Autumn Olive

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cindyricksgers:

…almost at the end of my “invasive species” list!

Originally posted on Beaver Island Phragmites Control:

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Isn’t this a pretty plant?

Smells good, too.

It produces edible berries that birds love.

Sometimes it is difficult to make an invasive species out to be the “bad guy” that it is.

It’s certainly easier to dislike…Poison Ivy, say…than this lovely shrub!

Autumn Olive (Elaeagnus Umbellata), also known as Oleander or Japanese Silverberry has plenty of good things going for it, sure.

However…

  • The rapid growth and ability to provide a canopy of shade quickly displaces natural plants.
  • The ability to set nitrogen in the soil makes the ground too rich for many native species.
  • The berries are widely dispersed by birds, so spread in uncontrolled.
  • It has been noted that the variety of birds is reduced, in areas where Autumn Olive berries are the main food source.

 

Pretty as it is, this is not a plant we want taking over our fields and open areas.

View original 6 more words

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About cindyricksgers

I am an artist. I live on an island in northern Lake Michigan, USA. I have two grown daughters, four strong, smart and handsome grandsons and one beautiful, intelligent and charming granddaughter. I live with two spoiled dogs. I love walking in the woods around my home, reading, writing and playing in my studio.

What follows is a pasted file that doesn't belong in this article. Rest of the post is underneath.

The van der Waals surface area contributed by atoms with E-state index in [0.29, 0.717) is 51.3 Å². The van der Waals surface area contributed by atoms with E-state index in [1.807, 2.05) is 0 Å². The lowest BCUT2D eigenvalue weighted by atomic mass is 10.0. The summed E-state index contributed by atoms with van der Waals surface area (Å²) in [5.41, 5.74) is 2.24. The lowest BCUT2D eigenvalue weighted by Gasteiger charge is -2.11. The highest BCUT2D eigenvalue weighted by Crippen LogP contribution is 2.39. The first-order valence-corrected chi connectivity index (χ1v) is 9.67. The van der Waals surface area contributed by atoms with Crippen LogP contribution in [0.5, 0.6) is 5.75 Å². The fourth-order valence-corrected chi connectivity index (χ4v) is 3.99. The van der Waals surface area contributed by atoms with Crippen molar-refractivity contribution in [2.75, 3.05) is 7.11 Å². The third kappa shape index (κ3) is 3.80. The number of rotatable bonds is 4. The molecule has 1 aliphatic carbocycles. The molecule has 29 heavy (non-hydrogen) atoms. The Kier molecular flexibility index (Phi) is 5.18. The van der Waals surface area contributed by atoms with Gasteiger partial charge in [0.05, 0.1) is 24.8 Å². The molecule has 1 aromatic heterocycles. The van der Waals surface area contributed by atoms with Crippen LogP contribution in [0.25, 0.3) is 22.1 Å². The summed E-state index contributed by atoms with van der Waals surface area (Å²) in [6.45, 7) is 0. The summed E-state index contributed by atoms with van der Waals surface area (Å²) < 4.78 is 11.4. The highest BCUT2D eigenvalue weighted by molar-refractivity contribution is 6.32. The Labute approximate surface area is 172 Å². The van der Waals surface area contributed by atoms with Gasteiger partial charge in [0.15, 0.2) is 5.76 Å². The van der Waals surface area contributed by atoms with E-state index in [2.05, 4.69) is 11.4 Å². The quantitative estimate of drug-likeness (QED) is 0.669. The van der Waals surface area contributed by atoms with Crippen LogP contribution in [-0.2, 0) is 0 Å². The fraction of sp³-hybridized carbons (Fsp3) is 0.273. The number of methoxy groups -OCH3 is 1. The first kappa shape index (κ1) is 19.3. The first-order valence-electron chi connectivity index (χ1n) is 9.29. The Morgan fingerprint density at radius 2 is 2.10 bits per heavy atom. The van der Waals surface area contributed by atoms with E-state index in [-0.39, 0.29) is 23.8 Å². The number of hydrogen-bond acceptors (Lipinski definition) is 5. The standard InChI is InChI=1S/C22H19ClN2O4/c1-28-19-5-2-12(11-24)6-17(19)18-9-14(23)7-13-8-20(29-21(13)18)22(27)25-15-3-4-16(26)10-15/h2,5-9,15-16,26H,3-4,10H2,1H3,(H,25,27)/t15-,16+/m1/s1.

8 responses »

  1. I have trouble making invasive species into the bad guy, too, Cindy. I start thinking about how the majority of us in the US today are invasive species. But do try to keep all viewpoints balanced and realize how invasive species can sabotage our landscape.

    • Yes, unfortunately, all the damage caused by invasive species is STILL small compared to the damage caused by the encroachment of man and our careless use and abuse of what is around us. Most invasive species were brought in – whether intentionally or by accident – by humans, too. Thanks for reading, Kathy, and for your comments!

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